Combining popular conservation programs with Branson’s tourist boom has turned the Missouri Department of Conservation’s (MDC) Shepherd of the Hills Conservation Center into a facility that has become overwhelmed by popularity.
In order to better accommodate its large annual visitation numbers, the Missouri Department of Conservation’s (MDC) Shepherd of the Hills Conservation Center will close to the public on March 12 so work on a new facility can begin. The conservation center, which serves as a visitors center for MDC’s Shepherd of the Hills Fish Hatchery, is located at 483 Hatchery Road in Branson. Work on the $6.7 million project will be done by Branco Enterprises Inc. of Neosho and is projected to take nearly two years. The result of this labor will be an educational facility that’s 2.5 times larger than the existing building.
The adjacent Shepherd of the Hills Fish Hatchery will continue to produce trout while construction is underway, but due to the loss of available parking and not being able to provide safe access for public visitation, the hatchery will also be closed to the public. The trails, picnic area, fishing access, and boat ramp to Lake Taneycomo – all located east of the hatchery complex on Belladonna Road – will remain open for public use. MDC Educational staff who work out of the conservation center will continue to conduct programs off-site and virtually.
“We are very excited to move forward with this new facility,” said MDC Southwest Region Education Branch Supervisor Warren Rose. “The current facility was never designed to handle the volume of visitors we have each year. This new facility will allow us to better serve the citizens of Missouri as well as showcase the wonderful fish, forest, and wildlife resources Missouri has to visitors from across the nation.”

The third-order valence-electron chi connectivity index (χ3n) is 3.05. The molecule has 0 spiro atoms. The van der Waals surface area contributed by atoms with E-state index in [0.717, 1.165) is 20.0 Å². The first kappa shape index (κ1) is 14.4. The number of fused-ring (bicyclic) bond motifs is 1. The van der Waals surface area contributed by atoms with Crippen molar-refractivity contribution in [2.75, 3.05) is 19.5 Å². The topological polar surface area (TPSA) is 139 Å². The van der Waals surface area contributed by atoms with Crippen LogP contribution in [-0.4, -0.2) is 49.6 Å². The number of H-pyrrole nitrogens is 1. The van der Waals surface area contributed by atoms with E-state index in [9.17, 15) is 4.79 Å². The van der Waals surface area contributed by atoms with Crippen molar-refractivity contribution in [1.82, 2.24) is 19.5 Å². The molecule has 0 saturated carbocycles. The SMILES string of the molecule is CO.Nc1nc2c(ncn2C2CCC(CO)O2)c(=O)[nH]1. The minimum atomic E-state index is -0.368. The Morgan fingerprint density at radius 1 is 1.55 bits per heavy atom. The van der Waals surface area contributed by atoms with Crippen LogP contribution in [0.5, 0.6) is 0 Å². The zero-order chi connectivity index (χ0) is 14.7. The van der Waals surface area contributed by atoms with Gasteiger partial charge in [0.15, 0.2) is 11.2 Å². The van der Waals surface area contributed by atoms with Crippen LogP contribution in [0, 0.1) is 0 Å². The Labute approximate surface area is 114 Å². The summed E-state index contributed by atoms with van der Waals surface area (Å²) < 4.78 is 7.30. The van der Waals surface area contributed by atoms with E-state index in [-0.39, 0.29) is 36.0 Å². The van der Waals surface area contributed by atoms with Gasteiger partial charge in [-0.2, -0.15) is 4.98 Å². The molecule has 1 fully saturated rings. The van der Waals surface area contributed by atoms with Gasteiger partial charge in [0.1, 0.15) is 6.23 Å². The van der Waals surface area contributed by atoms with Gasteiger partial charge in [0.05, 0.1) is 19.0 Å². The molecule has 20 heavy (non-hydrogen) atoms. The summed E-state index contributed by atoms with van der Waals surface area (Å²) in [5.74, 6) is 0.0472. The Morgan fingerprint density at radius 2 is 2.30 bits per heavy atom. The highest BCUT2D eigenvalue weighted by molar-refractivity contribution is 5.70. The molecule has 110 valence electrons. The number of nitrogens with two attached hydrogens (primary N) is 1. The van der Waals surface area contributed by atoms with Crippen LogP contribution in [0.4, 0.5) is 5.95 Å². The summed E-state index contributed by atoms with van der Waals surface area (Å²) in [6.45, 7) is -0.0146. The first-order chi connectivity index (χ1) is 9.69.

The 250,000 people that visit the conservation center each year weren’t part of the site’s original plan. When Shepherd of the Hills Fish Hatchery began operation at the west end of Lake Taneycomo in 1958, its sole mission was to produce trout. It was the MDC’s state-of-the-art answer to the state’s growing interest in trout fishing – an interest that had out-stripped Shepherd’s predecessor; the much-smaller Sequiota Hatchery in Springfield.
The conservation center building, which is part of the Shepherd of the Hills Fish Hatchery complex, was built in the late1970s. The original plan for this part of the fish hatchery called for it to be an unstaffed facility designed for passive visitation.
These plans did not envision Branson becoming one of the country’s major tourist destinations. One result of the area’s tourist popularity was a huge swell in visitation to MDC’s Shepherd of the Hills facility – a swell that has surpassed what the site can handle. The hatchery’s scenic location, coupled with free conservation-oriented tours and programs that focus on the one million trout raised at the hatchery each year have made this location a must-see destination for travelers from near and far.
The bulk of the quarter-million people that visit the Shepherd of the Hills facility do so during spring, summer, and early fall. During peak busy times, attendance can be as many as 1,800 people per day. That means an average of more than 200 people per hour are walking through the doors of the conservation center on the facility’s busiest days.
One feature that will make the new conservation center more able to handle visitation of this scale will be a large multi-purpose room that can be subdivided into two classrooms. This will allow visitors to view programs about how trout are raised at the hatchery – long a visitor favorite – in one classroom while the other classroom can be used for other educational programs and meetings.
The refurbished conservation center will also feature a new indoor aquarium, new exhibits, larger lobby, larger restrooms, and more office space for staff and volunteers.
“We realize that, for the next two years, the public may be disappointed when they are unable to visit the center or see the trout at the hatchery,” Rose said. “So, we are asking for everyone’s patience, and we want them to know the wait will be worth it. The payoff will be when the new facility opens. It is going to offer so much more and be another jewel that can spread the message of conservation.”
Branson-area anglers and hunters who have grown accustomed to purchasing their permits at the Shepherd of the Hills Conservation Center are reminded that they can buy their permits online through MDC’s MO Fishing and MO Hunting apps.